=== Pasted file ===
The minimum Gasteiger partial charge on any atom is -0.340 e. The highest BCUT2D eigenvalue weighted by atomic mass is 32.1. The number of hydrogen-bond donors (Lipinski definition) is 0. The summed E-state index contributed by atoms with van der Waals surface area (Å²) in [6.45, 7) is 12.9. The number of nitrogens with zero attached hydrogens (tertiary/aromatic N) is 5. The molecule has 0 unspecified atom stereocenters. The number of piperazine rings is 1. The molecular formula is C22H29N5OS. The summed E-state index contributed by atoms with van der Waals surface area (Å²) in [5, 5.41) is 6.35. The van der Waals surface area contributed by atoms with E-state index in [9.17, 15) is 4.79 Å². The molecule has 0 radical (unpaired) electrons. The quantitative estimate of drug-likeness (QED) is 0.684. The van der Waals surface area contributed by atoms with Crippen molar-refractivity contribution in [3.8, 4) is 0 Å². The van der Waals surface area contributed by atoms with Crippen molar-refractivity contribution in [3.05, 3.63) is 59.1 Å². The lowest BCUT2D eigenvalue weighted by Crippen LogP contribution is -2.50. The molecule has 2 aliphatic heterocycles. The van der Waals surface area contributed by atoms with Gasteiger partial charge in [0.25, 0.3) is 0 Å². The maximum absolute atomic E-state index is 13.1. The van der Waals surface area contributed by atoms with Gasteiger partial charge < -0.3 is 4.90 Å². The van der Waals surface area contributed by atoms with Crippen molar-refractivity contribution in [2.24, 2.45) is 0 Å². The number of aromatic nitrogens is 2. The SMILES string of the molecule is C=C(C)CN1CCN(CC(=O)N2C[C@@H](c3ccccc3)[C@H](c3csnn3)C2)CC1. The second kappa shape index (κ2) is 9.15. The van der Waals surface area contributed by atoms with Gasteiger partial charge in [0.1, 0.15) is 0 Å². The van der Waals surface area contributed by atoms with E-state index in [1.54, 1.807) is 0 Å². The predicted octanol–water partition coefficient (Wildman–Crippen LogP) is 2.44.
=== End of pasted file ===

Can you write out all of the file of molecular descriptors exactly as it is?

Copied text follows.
The minimum Gasteiger partial charge on any atom is -0.340 e. The highest BCUT2D eigenvalue weighted by atomic mass is 32.1. The number of hydrogen-bond donors (Lipinski definition) is 0. The summed E-state index contributed by atoms with van der Waals surface area (Å²) in [6.45, 7) is 12.9. The number of nitrogens with zero attached hydrogens (tertiary/aromatic N) is 5. The molecule has 0 unspecified atom stereocenters. The number of piperazine rings is 1. The molecular formula is C22H29N5OS. The summed E-state index contributed by atoms with van der Waals surface area (Å²) in [5, 5.41) is 6.35. The van der Waals surface area contributed by atoms with E-state index in [9.17, 15) is 4.79 Å². The molecule has 0 radical (unpaired) electrons. The quantitative estimate of drug-likeness (QED) is 0.684. The van der Waals surface area contributed by atoms with Crippen molar-refractivity contribution in [3.8, 4) is 0 Å². The van der Waals surface area contributed by atoms with Crippen molar-refractivity contribution in [3.05, 3.63) is 59.1 Å². The lowest BCUT2D eigenvalue weighted by Crippen LogP contribution is -2.50. The molecule has 2 aliphatic heterocycles. The van der Waals surface area contributed by atoms with Gasteiger partial charge in [0.25, 0.3) is 0 Å². The maximum absolute atomic E-state index is 13.1. The van der Waals surface area contributed by atoms with Gasteiger partial charge < -0.3 is 4.90 Å². The van der Waals surface area contributed by atoms with Crippen molar-refractivity contribution in [2.24, 2.45) is 0 Å². The number of aromatic nitrogens is 2. The SMILES string of the molecule is C=C(C)CN1CCN(CC(=O)N2C[C@@H](c3ccccc3)[C@H](c3csnn3)C2)CC1. The second kappa shape index (κ2) is 9.15. The van der Waals surface area contributed by atoms with Gasteiger partial charge in [0.1, 0.15) is 0 Å². The van der Waals surface area contributed by atoms with E-state index in [1.54, 1.807) is 0 Å². The predicted octanol–water partition coefficient (Wildman–Crippen LogP) is 2.44.